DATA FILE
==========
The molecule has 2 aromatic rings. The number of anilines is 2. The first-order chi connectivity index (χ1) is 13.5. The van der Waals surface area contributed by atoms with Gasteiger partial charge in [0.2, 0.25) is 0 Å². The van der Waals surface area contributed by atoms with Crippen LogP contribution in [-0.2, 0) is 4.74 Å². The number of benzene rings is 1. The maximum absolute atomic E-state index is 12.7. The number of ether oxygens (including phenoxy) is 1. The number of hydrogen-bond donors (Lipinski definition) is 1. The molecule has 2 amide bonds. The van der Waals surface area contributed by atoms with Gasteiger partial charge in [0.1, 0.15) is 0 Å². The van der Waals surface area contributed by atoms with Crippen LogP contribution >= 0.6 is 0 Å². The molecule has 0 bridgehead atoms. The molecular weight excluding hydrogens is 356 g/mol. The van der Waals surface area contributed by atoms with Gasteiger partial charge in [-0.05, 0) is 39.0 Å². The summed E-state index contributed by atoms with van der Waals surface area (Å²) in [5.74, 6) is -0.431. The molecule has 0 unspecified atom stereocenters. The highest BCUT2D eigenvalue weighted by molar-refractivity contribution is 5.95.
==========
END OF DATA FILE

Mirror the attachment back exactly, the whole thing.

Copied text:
The molecule has 2 aromatic rings. The number of anilines is 2. The first-order chi connectivity index (χ1) is 13.5. The van der Waals surface area contributed by atoms with Gasteiger partial charge in [0.2, 0.25) is 0 Å². The van der Waals surface area contributed by atoms with Crippen LogP contribution in [-0.2, 0) is 4.74 Å². The number of benzene rings is 1. The maximum absolute atomic E-state index is 12.7. The number of ether oxygens (including phenoxy) is 1. The number of hydrogen-bond donors (Lipinski definition) is 1. The molecule has 2 amide bonds. The van der Waals surface area contributed by atoms with Gasteiger partial charge in [0.1, 0.15) is 0 Å². The van der Waals surface area contributed by atoms with Crippen LogP contribution >= 0.6 is 0 Å². The molecule has 0 bridgehead atoms. The molecular weight excluding hydrogens is 356 g/mol. The van der Waals surface area contributed by atoms with Gasteiger partial charge in [-0.05, 0) is 39.0 Å². The summed E-state index contributed by atoms with van der Waals surface area (Å²) in [5.74, 6) is -0.431. The molecule has 0 unspecified atom stereocenters. The highest BCUT2D eigenvalue weighted by molar-refractivity contribution is 5.95.